Election-weary British voters gave Prime Minister Boris Johnson a "powerful new mandate" in the historic General Elections as his Conservative Party on Friday won a commanding majority in Parliament to allow him to finalise UK's divorce deal with the European Union next month.
Johnson, 55, who vigorously campaigned on a simple slogan "Get Brexit done," vowed that he will work "flat out" to repay the trust of the voters after the Conservatives' most emphatic majority since the 1980s under Margaret Thatcher.
A 365-seat haul gave the Conservative Party a solid 80-seat majority in the 650-strong House of Commons. The Conservatives won St Ives - the final seat to declare - by 80 votes.
Johnson met Queen Elizabeth II at the Buckingham Palace to formally seek her permission to form his new government.
Earlier, addressing a victory rally, Johnson hailed a “new dawn” which "unarguably" broke the Brexit deadlock and vowed not to let down the “sacred trust” placed in him by the voters, who turned out for the first winter election in decades to register a 67 per cent turnout.
Johnson, who won his own seat in London's Uxbridge and South Ruislip, hailed the Conservative Party's triumph as a "powerful new mandate" to move forward with his deal to leave the 28-member economic bloc on January 31.
Fed up with the prolonged political turmoil over Brexit, voters gave Johnson the huge mandate so that he can get the UK out of the European Union by January -- no ifs, no buts.
"It does look as though this One Nation Conservative government has been given a powerful new mandate to get Brexit done – and not just to get Brexit done but to unite this country and to take it forward," he said.
"We did it, we pulled it off didn't we? We broke the deadlock, we ended the gridlock, we smashed the roadblock," Johnson, who was accompanied by his girlfriend Carrie Symonds and their pet dog Dilyn at the rally.
"With this election I think we've put an end to all those miserable threats of a second referendum," he said, as he got the crowd to repeat “Get Brexit Done” numerous times during an energetic victory speech.
The Opposition Labour was down to just 203 seats, a disastrous performance for the party in decades which resulted in leader Jeremy Corbyn announcing that he would not lead the party in the next election.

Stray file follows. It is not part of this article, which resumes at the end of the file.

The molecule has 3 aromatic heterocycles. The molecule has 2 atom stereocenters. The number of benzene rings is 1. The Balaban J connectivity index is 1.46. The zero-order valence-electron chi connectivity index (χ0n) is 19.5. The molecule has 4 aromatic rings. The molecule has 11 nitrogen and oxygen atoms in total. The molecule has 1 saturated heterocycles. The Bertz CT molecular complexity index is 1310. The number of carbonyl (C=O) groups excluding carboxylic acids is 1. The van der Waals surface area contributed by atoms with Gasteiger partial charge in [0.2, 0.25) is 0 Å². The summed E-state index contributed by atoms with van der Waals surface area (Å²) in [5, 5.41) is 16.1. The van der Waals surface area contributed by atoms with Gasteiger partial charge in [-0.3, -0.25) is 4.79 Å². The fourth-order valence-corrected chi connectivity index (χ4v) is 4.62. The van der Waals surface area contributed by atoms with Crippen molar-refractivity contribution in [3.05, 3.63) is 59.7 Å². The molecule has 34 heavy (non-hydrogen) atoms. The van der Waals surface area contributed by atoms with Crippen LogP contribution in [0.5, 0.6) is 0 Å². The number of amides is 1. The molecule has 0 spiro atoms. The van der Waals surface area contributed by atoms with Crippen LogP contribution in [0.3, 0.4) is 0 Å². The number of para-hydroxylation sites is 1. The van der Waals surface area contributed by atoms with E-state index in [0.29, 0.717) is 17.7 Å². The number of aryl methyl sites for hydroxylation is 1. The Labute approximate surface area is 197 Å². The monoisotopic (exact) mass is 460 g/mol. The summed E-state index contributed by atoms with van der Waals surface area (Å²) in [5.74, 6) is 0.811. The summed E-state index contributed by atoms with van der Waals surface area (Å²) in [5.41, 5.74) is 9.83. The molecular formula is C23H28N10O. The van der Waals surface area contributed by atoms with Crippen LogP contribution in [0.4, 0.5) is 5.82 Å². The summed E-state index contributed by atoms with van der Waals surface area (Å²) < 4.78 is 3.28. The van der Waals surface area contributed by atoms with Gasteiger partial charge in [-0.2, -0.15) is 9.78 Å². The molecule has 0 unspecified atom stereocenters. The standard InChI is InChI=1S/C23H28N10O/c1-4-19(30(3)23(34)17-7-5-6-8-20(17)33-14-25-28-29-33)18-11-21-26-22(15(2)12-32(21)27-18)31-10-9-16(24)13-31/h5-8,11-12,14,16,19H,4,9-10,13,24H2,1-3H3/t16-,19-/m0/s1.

"It has been a very disappointing night for Labour... I will not lead the party in any future General Election campaign,” said Corbyn, 70, as he won his own seat in London's Islington North constituency.
It marked a crushing defeat, which is almost entirely being blamed on Corbyn's leadership and his failure to take a clear stance on Brexit as well as counter growing allegations of anti-semitism within the party ranks.
A perceived anti-India stance since the Labour Party passed an emergency motion calling for international intervention in Kashmir is also likely to have swayed some of its traditional connect with the Indian diaspora voters.
Prime Minister Narendra Modi quickly congratulated Johnson on his re-election with a thumping majority. "I wish him the best and look forward to working together for closer India-UK ties," Modi tweeted.
The Conservatives have taken a string of former Labour strongholds, with Labour having lost seats in the north of England, Midlands and Wales in areas that voted to leave the EU in the 2016 referendum.
"This has been a hard-fought election in a very cold time of the year because we needed a functioning Conservative majority,” said Priti Patel, the senior-most Indian-origin minister in Johnson's last Cabinet, in response to the exit poll which predicted an impressive victory for the Conservatives.
"We are committed to deliver on priorities and getting Brexit done is a priority. The deal is there, we want to move forward," she said.
Labour, which headed for its worst performances since 1935 as the so-called “red wall” of the party's heartlands towards the north of England suffered significant knockdowns, conceded that voters seemed to have voted strongly on the basis of Brexit.
“Brexit has dominated this election. If the results are anywhere near the exit polls, this is an extremely disappointing result,” Labour's shadow chancellor John McDonnell said.
The snap election had been called by Johnson in a bid to win a majority for his Conservative Party and break the Commons deadlock over Brexit.
It resulted in the UK's first December polls in nearly a century and saw voters brave a cold winter's day to queue outside polling stations to cast their vote in what had been pegged as the most important election “in a generation”.
This also marked the UK's third General Election in less than five years and the second since the UK voted to leave the EU in the 2016 referendum.
Johnson, who had taken over from Theresa May earlier this year with a pledge to meet the October 31 Brexit deadline, was constantly frustrated with a lack of majority in Parliament.
During the campaign, he focused relentlessly on the "Get Brexit Done" message, promising to take the UK out of the EU by the new January 31, 2020 deadline if he was returned to power.
In contrast, his main rival Corbyn, had promised voters another referendum with a choice between a renegotiated Brexit deal and remaining in the economic bloc.
But Labour mainly campaigned on a promise to end Tory budget cuts by increasing spending on public services and the state-funded National Health Service, a strategy which it would seem failed to make a dent in the polls.